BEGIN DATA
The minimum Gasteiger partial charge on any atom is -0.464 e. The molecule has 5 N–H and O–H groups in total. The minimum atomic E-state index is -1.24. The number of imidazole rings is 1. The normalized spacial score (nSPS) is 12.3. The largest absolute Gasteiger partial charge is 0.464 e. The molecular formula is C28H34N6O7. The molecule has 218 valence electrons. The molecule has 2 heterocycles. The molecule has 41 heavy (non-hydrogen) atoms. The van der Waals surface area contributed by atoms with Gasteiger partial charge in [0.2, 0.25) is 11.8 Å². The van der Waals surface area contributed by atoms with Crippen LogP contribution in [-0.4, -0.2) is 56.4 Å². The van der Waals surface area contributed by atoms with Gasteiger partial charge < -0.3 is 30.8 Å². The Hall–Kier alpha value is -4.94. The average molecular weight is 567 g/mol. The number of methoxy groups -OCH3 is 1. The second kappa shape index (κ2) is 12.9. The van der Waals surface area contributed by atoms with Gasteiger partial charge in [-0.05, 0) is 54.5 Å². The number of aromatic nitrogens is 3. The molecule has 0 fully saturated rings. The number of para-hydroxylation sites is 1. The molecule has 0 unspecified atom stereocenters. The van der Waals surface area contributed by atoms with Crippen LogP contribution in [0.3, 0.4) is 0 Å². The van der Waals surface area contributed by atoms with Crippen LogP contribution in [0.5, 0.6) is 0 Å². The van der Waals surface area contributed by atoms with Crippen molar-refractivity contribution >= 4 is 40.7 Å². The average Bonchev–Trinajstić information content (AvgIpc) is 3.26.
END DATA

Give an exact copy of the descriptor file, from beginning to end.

The minimum Gasteiger partial charge on any atom is -0.464 e. The molecule has 5 N–H and O–H groups in total. The minimum atomic E-state index is -1.24. The number of imidazole rings is 1. The normalized spacial score (nSPS) is 12.3. The largest absolute Gasteiger partial charge is 0.464 e. The molecular formula is C28H34N6O7. The molecule has 218 valence electrons. The molecule has 2 heterocycles. The molecule has 41 heavy (non-hydrogen) atoms. The van der Waals surface area contributed by atoms with Gasteiger partial charge in [0.2, 0.25) is 11.8 Å². The van der Waals surface area contributed by atoms with Crippen LogP contribution in [-0.4, -0.2) is 56.4 Å². The van der Waals surface area contributed by atoms with Gasteiger partial charge < -0.3 is 30.8 Å². The Hall–Kier alpha value is -4.94. The average molecular weight is 567 g/mol. The number of methoxy groups -OCH3 is 1. The second kappa shape index (κ2) is 12.9. The van der Waals surface area contributed by atoms with Gasteiger partial charge in [-0.05, 0) is 54.5 Å². The number of aromatic nitrogens is 3. The molecule has 0 fully saturated rings. The number of para-hydroxylation sites is 1. The molecule has 0 unspecified atom stereocenters. The van der Waals surface area contributed by atoms with Crippen LogP contribution in [0.3, 0.4) is 0 Å². The van der Waals surface area contributed by atoms with Crippen LogP contribution in [0.5, 0.6) is 0 Å². The van der Waals surface area contributed by atoms with Crippen molar-refractivity contribution >= 4 is 40.7 Å². The average Bonchev–Trinajstić information content (AvgIpc) is 3.26.